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Sunday, February 5, 2017

The Writer's Life 2/5 - Another Yogi

Most of the works donated to the floating book shop are popular fiction, usually of the mystery/thriller genre. I sample one book from each of those authors to try and understand their appeal. Many are so similar. I long for something different. Woke Up Lonely by Fiona Maazel certainly fit the bill. It is an imaginative, wild, multi-character ride through dysfunction, set a few years after the hanging chad election of Dubya. The plot revolves around the leader of a sort of cult that fights the sense of alienation even humans in family situations occasionally feel. It has reached epidemic proportions in the narrative. It's a great theme I certainly relate too. I've felt like an outsider all my life and it is extremely hard for me to let anyone get close. Unfortunately, I found the novel unsatisfying. I had difficulty with the style. Although the vocabulary is impressive, I often found the choice of words puzzling. And the story is all over the place and almost entirely bleak. Woke Up Lonely received glowing reviews when it was published in 2013. Whenever I read a book I don't get, I wonder if it's for people smarter than me. That was the case here. Although the author is obviously talented, the tale lacks cohesion, but there are many good moments. Here are two interesting highlights. "...They don't want to succeed. Because if they did, they couldn't be radicals anymore, and a radical is most interested in his sense of being a radical." Although the novel has a liberal bias, that comment seems to describe perfectly those violently protesting President Trump at present. One of the characters is often in disguise. At one points she makes this droll observation: "... I was a Western woman wanting to look like a Korean who wanted to look Western." If there is an overall point to Woke Up Lonely other than the disconnect between people, I missed it. Since I'm so unsure of the worth of it, I'll render only the stats at Amazon, where 46 users forge to a consensus of three on a scale of five. Its appeal is geared to those who appreciate the odd and quirky. I was reminded of Thomas Pynchon's V, which was an even tougher read. Woke Up Lonely came seven years after Maazel's debut, Last Last Chance. The synopsis of that novel indicates it is as wacky as her second. If so, I understand the gap between her books. They must be very hard to write. Maazel lives in Brooklyn and teaches at NYU, Brooklyn College, Columbia and Princeton.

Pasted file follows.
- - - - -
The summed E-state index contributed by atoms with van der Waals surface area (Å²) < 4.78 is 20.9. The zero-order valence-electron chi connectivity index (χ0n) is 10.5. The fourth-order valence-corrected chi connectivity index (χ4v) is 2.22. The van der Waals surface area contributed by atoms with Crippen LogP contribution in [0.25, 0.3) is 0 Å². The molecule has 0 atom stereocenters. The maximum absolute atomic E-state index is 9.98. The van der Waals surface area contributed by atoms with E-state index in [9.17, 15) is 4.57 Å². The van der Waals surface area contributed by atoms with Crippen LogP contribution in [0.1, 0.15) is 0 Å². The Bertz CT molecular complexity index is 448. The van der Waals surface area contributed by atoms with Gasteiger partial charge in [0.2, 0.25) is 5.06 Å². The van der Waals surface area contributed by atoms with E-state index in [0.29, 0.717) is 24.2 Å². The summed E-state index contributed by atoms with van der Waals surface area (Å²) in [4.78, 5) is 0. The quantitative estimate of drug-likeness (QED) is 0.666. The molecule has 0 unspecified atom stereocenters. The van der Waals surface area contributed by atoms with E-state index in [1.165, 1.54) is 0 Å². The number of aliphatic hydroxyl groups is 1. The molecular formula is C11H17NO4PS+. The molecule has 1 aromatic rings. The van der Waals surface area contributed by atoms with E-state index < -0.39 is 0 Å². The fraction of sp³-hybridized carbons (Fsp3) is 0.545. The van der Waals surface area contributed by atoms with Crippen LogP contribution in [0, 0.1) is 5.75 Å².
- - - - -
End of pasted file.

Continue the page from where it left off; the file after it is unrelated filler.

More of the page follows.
Its rare for me to talk about basketball, but occasionally something fascinating happens in either college or the NBA that merits mention. The Brooklyn Nets are the league's worst team. Their record is 9-42. The next worst team, the Phoenix Suns, has 16 wins. When things go bad, erroneous decisions seem egregious. Management gave up twice on a guy named Yogi, Ferrell that is, a six-foot guard out of Indiana, who has become a success story. He wasn’t selected in last June’s draft. He landed with Brooklyn for the Summer League and was waived during training camp. He was re-signed when the Nets suffered injuries in November and played 10 games, but was waived again in December. He is now averaging 17.8 points, five assists and three rebounds while shooting 52 percent from three-point range in 37.5 minutes per game for Dallas. He was called on when the Mavericks' other point guards were injured. Would they too have not realized his talent had the opportunity not arisen? Who knows? Kudos, kid.

And here's an incredible event from the college ranks. Down two with 3.2 seconds remaining, St. Bonaventure had the ball out of bounds at the baseline. Junior guard Matt Mobley hit an awkward-looking, contested 3-pointer for the win - or so it seemed. Bonnies' players and managers spilled out onto the court. Fans followed, although the clock still showed 0.4. After a lengthy review, the referees assessed St. Bonaventure a technical foul for the premature celebration. VCU’s JeQuan Lewis made the free throw to send the game to overtime. The Rams then caught fire, scoring 17 points in OT to win. Kudos to the officials for making the right call in hostile territory. Court-storming has become a ridiculous - and occasionally dangerous - aspect of college BB. Karma won the day in this case. Unfortunately, the practice will probably continue.

My thanks to the young lady who purchased a Lisa Jackson thriller, the only sale of the day. Now it's off to the annual Super Bowl bash at a friend's. Let's eat!
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